- Title: Victoria
- Author: Daisy Goodwin
- Genre: Historical Fiction
- Pages: 352
- Published: November 2016 – St. Martin’s Press
- Source: Publisher
Description: In 1837, less than a month after her eighteenth birthday, Alexandrina Victoria – sheltered, small in stature, and female – became Queen of Great Britain and Ireland. Many thought it was preposterous: Alexandrina — Drina to her family — had always been tightly controlled by her mother and her household, and was surely too unprepossessing to hold the throne. Yet from the moment William IV died, the young Queen startled everyone: abandoning her hated first name in favor of Victoria; insisting, for the first time in her life, on sleeping in a room apart from her mother; resolute about meeting with her ministers alone.
One of those ministers, Lord Melbourne, became Victoria’s private secretary. Perhaps he might have become more than that, except everyone argued she was destined to marry her cousin, Prince Albert of Saxe-Coburg and Gotha. But Victoria had met Albert as a child and found him stiff and critical: surely the last man she would want for a husband….
Drawing on Victoria’s diaries as well as her own brilliant gifts for history and drama, Daisy Goodwin, author of the bestselling novels The American Heiress and The Fortune Hunter as well as creator and writer of the new PBS/Masterpiece drama Victoria, brings the young queen even more richly to life in this magnificent novel. (publisher)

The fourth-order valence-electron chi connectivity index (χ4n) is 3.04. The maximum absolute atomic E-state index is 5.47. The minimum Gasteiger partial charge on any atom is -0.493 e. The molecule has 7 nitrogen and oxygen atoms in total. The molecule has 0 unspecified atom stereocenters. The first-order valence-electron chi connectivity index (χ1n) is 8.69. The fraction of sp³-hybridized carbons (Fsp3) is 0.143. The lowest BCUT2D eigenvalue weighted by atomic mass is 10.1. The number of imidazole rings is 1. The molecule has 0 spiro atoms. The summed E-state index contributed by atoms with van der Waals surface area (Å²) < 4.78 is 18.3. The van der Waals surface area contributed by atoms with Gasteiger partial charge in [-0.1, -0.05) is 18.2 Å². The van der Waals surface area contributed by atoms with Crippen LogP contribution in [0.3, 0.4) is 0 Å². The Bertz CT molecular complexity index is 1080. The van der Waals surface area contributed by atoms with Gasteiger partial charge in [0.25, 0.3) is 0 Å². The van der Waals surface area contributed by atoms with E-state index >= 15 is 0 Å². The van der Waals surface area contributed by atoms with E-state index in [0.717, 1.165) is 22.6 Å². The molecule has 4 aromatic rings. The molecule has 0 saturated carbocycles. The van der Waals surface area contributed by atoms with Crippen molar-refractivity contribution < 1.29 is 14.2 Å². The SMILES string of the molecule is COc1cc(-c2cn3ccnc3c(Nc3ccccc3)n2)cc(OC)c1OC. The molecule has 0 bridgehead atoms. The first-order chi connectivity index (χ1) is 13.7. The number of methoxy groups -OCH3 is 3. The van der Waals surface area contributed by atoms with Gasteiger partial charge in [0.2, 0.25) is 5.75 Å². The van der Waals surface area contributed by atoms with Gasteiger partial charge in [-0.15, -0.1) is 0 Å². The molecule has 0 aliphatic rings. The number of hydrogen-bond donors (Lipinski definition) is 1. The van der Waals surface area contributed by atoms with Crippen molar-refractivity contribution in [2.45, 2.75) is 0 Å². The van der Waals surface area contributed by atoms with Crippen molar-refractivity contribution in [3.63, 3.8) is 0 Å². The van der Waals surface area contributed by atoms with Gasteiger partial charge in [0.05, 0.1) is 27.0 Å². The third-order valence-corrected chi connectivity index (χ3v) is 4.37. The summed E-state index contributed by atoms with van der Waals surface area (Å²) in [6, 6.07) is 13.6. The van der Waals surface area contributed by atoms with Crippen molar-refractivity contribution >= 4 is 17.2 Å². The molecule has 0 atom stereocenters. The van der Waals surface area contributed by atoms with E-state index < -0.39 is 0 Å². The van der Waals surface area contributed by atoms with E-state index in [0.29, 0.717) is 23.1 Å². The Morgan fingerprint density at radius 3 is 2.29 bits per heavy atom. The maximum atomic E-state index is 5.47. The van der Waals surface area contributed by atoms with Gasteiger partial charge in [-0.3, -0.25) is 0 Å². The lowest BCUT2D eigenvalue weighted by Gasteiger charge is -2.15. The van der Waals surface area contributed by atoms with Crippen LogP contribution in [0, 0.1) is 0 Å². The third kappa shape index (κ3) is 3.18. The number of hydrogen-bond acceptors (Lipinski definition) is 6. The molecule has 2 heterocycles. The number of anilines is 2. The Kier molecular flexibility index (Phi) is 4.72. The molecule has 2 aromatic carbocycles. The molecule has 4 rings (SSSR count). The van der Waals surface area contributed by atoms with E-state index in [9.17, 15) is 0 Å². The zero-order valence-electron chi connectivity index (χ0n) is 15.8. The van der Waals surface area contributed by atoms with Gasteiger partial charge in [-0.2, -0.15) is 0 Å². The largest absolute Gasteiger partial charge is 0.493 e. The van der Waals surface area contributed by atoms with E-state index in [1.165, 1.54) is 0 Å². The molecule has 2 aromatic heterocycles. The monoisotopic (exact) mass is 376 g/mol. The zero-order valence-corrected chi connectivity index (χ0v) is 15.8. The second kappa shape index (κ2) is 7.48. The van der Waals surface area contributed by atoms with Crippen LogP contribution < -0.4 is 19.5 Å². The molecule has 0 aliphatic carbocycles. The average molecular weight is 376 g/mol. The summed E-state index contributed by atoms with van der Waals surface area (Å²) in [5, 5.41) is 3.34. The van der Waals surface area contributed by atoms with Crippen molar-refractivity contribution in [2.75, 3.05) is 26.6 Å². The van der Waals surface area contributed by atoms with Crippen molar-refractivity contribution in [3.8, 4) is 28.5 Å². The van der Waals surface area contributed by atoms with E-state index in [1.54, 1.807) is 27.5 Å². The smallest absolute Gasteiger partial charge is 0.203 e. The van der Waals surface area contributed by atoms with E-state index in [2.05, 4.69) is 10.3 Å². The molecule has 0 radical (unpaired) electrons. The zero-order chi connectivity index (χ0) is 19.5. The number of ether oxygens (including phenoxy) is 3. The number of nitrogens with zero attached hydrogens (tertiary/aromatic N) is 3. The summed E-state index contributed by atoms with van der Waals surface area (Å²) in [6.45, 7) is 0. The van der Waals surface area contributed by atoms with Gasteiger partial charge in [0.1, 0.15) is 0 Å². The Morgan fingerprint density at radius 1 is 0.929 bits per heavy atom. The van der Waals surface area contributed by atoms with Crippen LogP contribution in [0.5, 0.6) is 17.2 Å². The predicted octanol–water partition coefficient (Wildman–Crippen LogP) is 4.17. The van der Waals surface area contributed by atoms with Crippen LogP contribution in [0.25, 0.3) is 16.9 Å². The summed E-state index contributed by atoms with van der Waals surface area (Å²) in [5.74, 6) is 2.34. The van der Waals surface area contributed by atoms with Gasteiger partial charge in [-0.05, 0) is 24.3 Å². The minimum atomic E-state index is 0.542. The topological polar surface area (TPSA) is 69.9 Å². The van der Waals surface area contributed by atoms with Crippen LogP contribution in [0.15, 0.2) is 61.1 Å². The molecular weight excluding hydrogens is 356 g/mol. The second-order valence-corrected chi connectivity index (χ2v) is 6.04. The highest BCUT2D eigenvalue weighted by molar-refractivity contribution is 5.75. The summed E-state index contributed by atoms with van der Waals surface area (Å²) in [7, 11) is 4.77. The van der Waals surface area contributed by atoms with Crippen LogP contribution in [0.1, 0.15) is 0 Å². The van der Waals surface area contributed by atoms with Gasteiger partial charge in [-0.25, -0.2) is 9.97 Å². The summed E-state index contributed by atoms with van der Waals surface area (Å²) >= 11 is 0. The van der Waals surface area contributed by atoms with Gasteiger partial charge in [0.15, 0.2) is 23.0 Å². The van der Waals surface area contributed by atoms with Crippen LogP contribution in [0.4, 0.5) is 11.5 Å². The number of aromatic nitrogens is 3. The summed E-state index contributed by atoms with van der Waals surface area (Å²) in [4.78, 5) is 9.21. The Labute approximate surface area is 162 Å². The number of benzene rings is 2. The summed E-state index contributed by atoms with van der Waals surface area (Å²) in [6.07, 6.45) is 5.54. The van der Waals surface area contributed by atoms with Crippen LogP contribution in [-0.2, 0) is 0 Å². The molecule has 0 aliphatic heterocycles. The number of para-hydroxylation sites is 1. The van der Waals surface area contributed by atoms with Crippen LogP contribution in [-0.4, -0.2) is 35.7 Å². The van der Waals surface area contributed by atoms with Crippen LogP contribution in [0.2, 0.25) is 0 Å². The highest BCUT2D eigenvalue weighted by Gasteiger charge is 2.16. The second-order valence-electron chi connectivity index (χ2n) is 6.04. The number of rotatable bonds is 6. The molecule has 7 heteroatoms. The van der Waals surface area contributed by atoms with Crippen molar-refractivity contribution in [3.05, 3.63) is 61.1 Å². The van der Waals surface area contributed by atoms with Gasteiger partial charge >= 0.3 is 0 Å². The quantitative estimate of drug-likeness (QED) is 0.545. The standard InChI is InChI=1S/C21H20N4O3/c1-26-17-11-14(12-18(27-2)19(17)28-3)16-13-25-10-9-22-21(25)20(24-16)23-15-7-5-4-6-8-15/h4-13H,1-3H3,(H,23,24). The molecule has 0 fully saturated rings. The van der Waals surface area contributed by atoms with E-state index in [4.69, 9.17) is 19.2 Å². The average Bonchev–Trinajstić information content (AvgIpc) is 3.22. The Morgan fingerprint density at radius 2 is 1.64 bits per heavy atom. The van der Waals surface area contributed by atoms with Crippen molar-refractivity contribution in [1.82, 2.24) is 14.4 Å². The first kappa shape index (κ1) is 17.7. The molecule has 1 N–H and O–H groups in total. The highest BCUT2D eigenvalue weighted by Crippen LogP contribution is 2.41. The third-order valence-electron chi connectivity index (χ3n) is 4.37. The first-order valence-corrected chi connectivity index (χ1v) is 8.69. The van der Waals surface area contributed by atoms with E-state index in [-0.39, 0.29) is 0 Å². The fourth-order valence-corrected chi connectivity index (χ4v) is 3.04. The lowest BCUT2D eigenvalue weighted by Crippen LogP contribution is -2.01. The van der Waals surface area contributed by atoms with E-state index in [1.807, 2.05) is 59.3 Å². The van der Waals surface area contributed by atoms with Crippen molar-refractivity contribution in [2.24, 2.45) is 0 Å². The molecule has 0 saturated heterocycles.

My take: Victoria was eighteen years old when she became Queen. She’d lived a very sheltered life up to that point and had to make many changes in short order. Starting with a crash course in a Queen’s duties, political relationships, and learning who could be trusted when it came to the people closest to her, she proved herself up to the task.
One of the most important people in Victoria’s life was her prime minister, Lord Melbourne. She grew to trust him which led her to feel an emotional bond that troubled some people. He was, after all, old enough to be her father. Despite that, it was difficult not to like Lord M. Another important person was Victoria’s cousin Albert. I loved how Goodwin developed his character. It was more complex than I expected and my feelings changed as I learned more about him.
Of course, if you’ve previously read about Victoria you know what happens. I enjoyed Goodwin’s version and recommend it to fans of historical fiction. I look forward to watching the television production in January (US).